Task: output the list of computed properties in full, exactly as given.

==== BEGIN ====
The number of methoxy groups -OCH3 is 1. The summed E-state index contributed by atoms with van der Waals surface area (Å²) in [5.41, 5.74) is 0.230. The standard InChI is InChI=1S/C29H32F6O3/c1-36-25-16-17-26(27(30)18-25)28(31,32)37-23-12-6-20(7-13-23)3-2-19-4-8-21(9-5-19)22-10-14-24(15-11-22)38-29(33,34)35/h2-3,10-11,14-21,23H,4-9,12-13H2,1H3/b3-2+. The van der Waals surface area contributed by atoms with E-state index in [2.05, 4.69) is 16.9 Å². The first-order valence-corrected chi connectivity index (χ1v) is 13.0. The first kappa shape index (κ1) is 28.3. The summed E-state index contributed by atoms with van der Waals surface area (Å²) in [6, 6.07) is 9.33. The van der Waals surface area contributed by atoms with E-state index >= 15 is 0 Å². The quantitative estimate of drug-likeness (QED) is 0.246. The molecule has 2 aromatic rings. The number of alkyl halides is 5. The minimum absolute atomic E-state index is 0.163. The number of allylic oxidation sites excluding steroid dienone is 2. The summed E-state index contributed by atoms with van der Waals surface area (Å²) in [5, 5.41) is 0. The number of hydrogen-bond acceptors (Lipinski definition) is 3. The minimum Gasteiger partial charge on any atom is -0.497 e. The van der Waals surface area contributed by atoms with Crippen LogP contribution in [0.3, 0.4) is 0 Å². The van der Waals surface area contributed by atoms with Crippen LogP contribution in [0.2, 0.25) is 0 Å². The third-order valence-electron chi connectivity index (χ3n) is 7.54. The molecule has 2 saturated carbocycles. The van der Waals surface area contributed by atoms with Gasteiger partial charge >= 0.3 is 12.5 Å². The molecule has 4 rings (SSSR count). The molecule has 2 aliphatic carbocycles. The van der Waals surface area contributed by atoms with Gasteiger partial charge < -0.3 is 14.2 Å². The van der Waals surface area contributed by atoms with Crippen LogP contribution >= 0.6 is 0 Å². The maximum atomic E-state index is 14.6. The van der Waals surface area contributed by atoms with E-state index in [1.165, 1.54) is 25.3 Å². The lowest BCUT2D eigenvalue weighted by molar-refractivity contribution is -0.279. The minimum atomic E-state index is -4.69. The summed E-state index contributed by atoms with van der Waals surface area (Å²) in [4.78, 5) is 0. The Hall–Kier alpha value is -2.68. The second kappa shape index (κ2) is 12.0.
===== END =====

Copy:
The number of methoxy groups -OCH3 is 1. The summed E-state index contributed by atoms with van der Waals surface area (Å²) in [5.41, 5.74) is 0.230. The standard InChI is InChI=1S/C29H32F6O3/c1-36-25-16-17-26(27(30)18-25)28(31,32)37-23-12-6-20(7-13-23)3-2-19-4-8-21(9-5-19)22-10-14-24(15-11-22)38-29(33,34)35/h2-3,10-11,14-21,23H,4-9,12-13H2,1H3/b3-2+. The van der Waals surface area contributed by atoms with E-state index in [2.05, 4.69) is 16.9 Å². The first-order valence-corrected chi connectivity index (χ1v) is 13.0. The first kappa shape index (κ1) is 28.3. The summed E-state index contributed by atoms with van der Waals surface area (Å²) in [6, 6.07) is 9.33. The van der Waals surface area contributed by atoms with E-state index >= 15 is 0 Å². The quantitative estimate of drug-likeness (QED) is 0.246. The molecule has 2 aromatic rings. The number of alkyl halides is 5. The minimum absolute atomic E-state index is 0.163. The number of allylic oxidation sites excluding steroid dienone is 2. The summed E-state index contributed by atoms with van der Waals surface area (Å²) in [5, 5.41) is 0. The number of hydrogen-bond acceptors (Lipinski definition) is 3. The minimum Gasteiger partial charge on any atom is -0.497 e. The van der Waals surface area contributed by atoms with Crippen LogP contribution in [0.3, 0.4) is 0 Å². The van der Waals surface area contributed by atoms with Crippen LogP contribution in [0.2, 0.25) is 0 Å². The third-order valence-electron chi connectivity index (χ3n) is 7.54. The molecule has 2 saturated carbocycles. The van der Waals surface area contributed by atoms with Gasteiger partial charge >= 0.3 is 12.5 Å². The molecule has 4 rings (SSSR count). The molecule has 2 aliphatic carbocycles. The van der Waals surface area contributed by atoms with Gasteiger partial charge < -0.3 is 14.2 Å². The van der Waals surface area contributed by atoms with Crippen LogP contribution >= 0.6 is 0 Å². The maximum atomic E-state index is 14.6. The van der Waals surface area contributed by atoms with E-state index in [1.165, 1.54) is 25.3 Å². The lowest BCUT2D eigenvalue weighted by molar-refractivity contribution is -0.279. The minimum atomic E-state index is -4.69. The summed E-state index contributed by atoms with van der Waals surface area (Å²) in [4.78, 5) is 0. The Hall–Kier alpha value is -2.68. The second kappa shape index (κ2) is 12.0.